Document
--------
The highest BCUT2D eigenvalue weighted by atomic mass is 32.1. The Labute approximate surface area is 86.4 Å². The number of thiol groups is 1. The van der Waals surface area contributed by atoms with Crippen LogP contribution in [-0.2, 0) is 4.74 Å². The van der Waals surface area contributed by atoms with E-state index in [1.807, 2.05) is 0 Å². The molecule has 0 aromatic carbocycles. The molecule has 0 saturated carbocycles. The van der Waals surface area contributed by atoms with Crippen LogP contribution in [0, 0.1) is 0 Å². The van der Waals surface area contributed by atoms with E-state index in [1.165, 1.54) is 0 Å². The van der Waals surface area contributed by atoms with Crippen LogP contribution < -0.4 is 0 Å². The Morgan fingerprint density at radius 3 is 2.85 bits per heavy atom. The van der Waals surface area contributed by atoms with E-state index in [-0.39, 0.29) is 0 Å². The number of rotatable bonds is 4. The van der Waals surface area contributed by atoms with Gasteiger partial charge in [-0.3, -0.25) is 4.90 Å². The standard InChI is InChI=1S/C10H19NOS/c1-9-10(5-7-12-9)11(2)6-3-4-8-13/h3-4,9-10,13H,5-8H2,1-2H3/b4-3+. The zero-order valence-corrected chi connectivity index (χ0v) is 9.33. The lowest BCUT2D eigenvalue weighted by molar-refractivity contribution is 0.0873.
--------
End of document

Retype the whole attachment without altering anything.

The highest BCUT2D eigenvalue weighted by atomic mass is 32.1. The Labute approximate surface area is 86.4 Å². The number of thiol groups is 1. The van der Waals surface area contributed by atoms with Crippen LogP contribution in [-0.2, 0) is 4.74 Å². The van der Waals surface area contributed by atoms with E-state index in [1.807, 2.05) is 0 Å². The molecule has 0 aromatic carbocycles. The molecule has 0 saturated carbocycles. The van der Waals surface area contributed by atoms with Crippen LogP contribution in [0, 0.1) is 0 Å². The van der Waals surface area contributed by atoms with E-state index in [1.165, 1.54) is 0 Å². The van der Waals surface area contributed by atoms with Crippen LogP contribution < -0.4 is 0 Å². The Morgan fingerprint density at radius 3 is 2.85 bits per heavy atom. The van der Waals surface area contributed by atoms with E-state index in [-0.39, 0.29) is 0 Å². The number of rotatable bonds is 4. The van der Waals surface area contributed by atoms with Gasteiger partial charge in [-0.3, -0.25) is 4.90 Å². The standard InChI is InChI=1S/C10H19NOS/c1-9-10(5-7-12-9)11(2)6-3-4-8-13/h3-4,9-10,13H,5-8H2,1-2H3/b4-3+. The zero-order valence-corrected chi connectivity index (χ0v) is 9.33. The lowest BCUT2D eigenvalue weighted by molar-refractivity contribution is 0.0873.